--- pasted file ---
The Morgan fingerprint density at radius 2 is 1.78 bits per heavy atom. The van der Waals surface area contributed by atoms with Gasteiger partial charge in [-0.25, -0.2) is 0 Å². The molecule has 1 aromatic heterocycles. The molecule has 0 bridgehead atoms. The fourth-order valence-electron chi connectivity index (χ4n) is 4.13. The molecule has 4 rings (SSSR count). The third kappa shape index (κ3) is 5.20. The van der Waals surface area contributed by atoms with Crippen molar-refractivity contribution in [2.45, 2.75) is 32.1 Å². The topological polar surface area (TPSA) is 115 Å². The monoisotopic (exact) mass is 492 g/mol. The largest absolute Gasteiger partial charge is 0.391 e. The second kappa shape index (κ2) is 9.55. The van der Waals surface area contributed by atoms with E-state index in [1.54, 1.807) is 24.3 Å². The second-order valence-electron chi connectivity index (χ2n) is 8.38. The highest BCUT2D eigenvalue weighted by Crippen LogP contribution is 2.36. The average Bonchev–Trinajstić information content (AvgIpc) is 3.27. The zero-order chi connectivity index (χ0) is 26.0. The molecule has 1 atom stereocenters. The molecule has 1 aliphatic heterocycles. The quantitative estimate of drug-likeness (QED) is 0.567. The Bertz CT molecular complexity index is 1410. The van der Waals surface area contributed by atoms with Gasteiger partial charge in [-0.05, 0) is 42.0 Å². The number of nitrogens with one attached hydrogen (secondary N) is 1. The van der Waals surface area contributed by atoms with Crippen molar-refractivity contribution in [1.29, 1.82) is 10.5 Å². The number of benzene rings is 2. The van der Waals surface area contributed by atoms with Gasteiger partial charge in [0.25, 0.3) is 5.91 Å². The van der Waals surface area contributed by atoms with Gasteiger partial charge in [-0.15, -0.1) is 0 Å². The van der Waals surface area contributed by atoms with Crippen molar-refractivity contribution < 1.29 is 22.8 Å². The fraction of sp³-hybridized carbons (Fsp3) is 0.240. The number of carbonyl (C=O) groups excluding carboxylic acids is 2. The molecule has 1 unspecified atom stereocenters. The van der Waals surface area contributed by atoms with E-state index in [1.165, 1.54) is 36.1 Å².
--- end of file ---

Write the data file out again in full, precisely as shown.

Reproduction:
The Morgan fingerprint density at radius 2 is 1.78 bits per heavy atom. The van der Waals surface area contributed by atoms with Gasteiger partial charge in [-0.25, -0.2) is 0 Å². The molecule has 1 aromatic heterocycles. The molecule has 0 bridgehead atoms. The fourth-order valence-electron chi connectivity index (χ4n) is 4.13. The molecule has 4 rings (SSSR count). The third kappa shape index (κ3) is 5.20. The van der Waals surface area contributed by atoms with Crippen molar-refractivity contribution in [2.45, 2.75) is 32.1 Å². The topological polar surface area (TPSA) is 115 Å². The monoisotopic (exact) mass is 492 g/mol. The largest absolute Gasteiger partial charge is 0.391 e. The second kappa shape index (κ2) is 9.55. The van der Waals surface area contributed by atoms with E-state index in [1.54, 1.807) is 24.3 Å². The second-order valence-electron chi connectivity index (χ2n) is 8.38. The highest BCUT2D eigenvalue weighted by Crippen LogP contribution is 2.36. The average Bonchev–Trinajstić information content (AvgIpc) is 3.27. The zero-order chi connectivity index (χ0) is 26.0. The molecule has 1 atom stereocenters. The molecule has 1 aliphatic heterocycles. The quantitative estimate of drug-likeness (QED) is 0.567. The Bertz CT molecular complexity index is 1410. The van der Waals surface area contributed by atoms with Gasteiger partial charge in [-0.05, 0) is 42.0 Å². The number of nitrogens with one attached hydrogen (secondary N) is 1. The van der Waals surface area contributed by atoms with Crippen molar-refractivity contribution in [1.29, 1.82) is 10.5 Å². The number of benzene rings is 2. The van der Waals surface area contributed by atoms with Gasteiger partial charge in [0.25, 0.3) is 5.91 Å². The van der Waals surface area contributed by atoms with Gasteiger partial charge in [-0.15, -0.1) is 0 Å². The van der Waals surface area contributed by atoms with Crippen molar-refractivity contribution < 1.29 is 22.8 Å². The fraction of sp³-hybridized carbons (Fsp3) is 0.240. The number of carbonyl (C=O) groups excluding carboxylic acids is 2. The molecule has 1 unspecified atom stereocenters. The van der Waals surface area contributed by atoms with E-state index in [1.165, 1.54) is 36.1 Å².